For Bimber, it doesn’t take two to Tango
“I’m doing five, I may as well do six.”
That’s how Chris Bimber said he decided to compete in the Kinzua Country Tango race as one of seven solo competitors this year.
Bimber, who works at Whirley, said he originally heard about the Tango from Whirley President Lincoln Sokolski. That was, as Bimber said, “five Tangos ago, so 2012.”
Bimber said he’d never heard of the event before and had no idea what it was, but as Whirley was putting together their team that year, Bimber said he figured he’d give it a shot. That year, he did biking, orienteering, and canoeing. “It was a lot harder than I expected,” admitted Bimber.
For those not familiar with the Tango, it is a day-long event that consists of a 13.1-mile run, an 20-mile bike ride, a 2.2-mile open water swim, a six-mile orienteering course, a 2.5-mile trail run and a seven-mile canoe paddle.
After his first year Bimber’s initial reaction of the event was that he was never doing it again.
“It was fun once I was done,” he said, but he had no plans to repeat the event. That, said Bimber, “was the end of that.”
Then the following year, Whirley was again forming its team and, Bimber said, “I forgot how awful I felt the first time around.” Not only did he sign up again, he figured “I’ve done three” of the six events, “I may as well do an extra one.”
The second year Bimber ran the half-marathon, repeated the orienteering course — which he said was the hardest event that first year — repeated the canoe paddle, and added the jog at the end.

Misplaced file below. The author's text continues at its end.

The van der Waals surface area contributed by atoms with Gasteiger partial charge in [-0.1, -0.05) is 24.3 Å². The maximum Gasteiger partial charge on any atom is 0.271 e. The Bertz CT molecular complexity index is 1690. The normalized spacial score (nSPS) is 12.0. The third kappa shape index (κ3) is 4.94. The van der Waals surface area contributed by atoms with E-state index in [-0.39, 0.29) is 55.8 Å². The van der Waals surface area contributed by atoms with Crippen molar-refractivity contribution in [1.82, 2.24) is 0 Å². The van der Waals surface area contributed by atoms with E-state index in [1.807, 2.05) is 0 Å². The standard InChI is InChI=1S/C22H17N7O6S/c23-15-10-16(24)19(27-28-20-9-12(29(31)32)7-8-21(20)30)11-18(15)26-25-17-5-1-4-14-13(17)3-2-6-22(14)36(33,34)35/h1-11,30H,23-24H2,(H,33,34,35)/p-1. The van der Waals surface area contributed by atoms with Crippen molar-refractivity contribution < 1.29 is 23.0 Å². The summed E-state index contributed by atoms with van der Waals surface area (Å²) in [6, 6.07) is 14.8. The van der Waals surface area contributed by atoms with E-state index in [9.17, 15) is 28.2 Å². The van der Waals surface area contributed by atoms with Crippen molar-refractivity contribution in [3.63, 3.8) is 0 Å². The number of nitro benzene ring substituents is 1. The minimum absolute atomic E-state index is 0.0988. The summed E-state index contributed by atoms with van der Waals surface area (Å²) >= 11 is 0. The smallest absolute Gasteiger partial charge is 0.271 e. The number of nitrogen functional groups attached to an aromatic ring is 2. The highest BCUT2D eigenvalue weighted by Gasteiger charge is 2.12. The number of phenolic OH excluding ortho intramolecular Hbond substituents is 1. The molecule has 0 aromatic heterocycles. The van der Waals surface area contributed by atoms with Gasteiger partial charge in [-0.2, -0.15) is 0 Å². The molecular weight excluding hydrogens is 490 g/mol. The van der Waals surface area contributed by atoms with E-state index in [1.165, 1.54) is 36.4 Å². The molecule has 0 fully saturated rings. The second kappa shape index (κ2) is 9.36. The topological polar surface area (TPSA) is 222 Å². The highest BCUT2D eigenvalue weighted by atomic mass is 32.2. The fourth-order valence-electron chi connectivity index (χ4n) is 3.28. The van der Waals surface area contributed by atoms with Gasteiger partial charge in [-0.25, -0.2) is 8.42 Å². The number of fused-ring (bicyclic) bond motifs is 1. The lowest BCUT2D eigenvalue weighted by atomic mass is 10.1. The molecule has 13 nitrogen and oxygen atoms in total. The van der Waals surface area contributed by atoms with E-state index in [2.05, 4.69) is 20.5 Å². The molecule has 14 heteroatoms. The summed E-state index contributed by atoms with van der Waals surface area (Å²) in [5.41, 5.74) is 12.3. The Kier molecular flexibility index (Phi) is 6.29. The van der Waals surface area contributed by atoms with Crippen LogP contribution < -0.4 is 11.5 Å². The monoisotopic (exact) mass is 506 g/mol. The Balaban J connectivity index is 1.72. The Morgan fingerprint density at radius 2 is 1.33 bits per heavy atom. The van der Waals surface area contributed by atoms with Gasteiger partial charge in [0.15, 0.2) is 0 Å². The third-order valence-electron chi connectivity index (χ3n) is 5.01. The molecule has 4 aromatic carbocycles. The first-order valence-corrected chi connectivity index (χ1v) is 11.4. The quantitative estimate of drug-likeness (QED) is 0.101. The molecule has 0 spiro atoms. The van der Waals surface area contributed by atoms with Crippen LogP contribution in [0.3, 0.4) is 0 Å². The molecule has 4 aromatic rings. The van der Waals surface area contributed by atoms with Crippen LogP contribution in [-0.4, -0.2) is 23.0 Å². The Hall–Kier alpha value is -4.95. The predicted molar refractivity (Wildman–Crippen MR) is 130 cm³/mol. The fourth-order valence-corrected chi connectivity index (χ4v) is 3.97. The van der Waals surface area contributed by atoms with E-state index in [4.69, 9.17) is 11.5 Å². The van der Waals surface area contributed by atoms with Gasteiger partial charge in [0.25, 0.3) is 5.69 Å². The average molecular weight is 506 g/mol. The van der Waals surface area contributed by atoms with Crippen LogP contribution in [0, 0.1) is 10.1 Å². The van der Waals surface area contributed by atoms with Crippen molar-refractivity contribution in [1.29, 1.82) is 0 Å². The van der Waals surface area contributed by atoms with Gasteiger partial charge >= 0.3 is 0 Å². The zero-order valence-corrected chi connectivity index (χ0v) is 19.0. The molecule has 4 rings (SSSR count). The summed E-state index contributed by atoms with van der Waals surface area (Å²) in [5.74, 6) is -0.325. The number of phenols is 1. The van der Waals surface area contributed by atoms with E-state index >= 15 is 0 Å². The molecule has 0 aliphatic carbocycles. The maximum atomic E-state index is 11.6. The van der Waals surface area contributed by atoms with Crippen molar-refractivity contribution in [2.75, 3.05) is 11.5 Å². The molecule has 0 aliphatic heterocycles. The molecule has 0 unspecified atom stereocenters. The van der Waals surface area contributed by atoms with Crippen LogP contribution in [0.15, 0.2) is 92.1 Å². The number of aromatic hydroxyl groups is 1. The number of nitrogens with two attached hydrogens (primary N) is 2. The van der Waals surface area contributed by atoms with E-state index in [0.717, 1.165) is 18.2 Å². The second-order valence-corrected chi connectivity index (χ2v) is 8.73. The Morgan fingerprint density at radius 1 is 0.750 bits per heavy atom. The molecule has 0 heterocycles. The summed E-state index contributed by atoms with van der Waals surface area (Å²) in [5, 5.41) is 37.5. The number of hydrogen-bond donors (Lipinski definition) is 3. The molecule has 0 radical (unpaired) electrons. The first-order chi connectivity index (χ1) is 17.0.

Then, he did those four events for the next three years as well.
This year, though, Bimber took a leap and decided to go all in. “I started training more,” said Bimber. He started swimming laps and running, and tailored a low-sodium diet to set himself up for success.
And succeed he did. Bimber said that this year he got his best times for all of the events except orienteering. “I had fun the whole time,” Bimber said. “I felt great. I felt like I didn’t even do it.”
Bimber said what he likes most about the Tango is that it has created its own community. Many of the participants, like him, have done the Tango year after year. It’s fun, he said, to see everyone each year and compete again. “Everybody’s together,” said Bimber. “Everyone’s a group. It’s just fun.”
For those considering the Tango, Bimber had this advice. “Start slow. Go gradually. Start with one event and in six years you could be doing the whole thing solo.”
Bimber competed the race sixth overall out of seven solo participants. He took third place for male solo participants, and he plans to keep on going. Bimber confirmed that he’ll be running the Tango solo again next year. “I’ll definitely do it again,” he said.
“We have seen this young man start as a team member doing one or two events and slowly work his way up to doing the entire race by himself,” said Chris Dolan, Senior Director of Wellness at the YMCA, which puts the Tango on each year. “It really was remarkable to see him get better each year and decide to take on the challenge of being a solo Tango race this year.”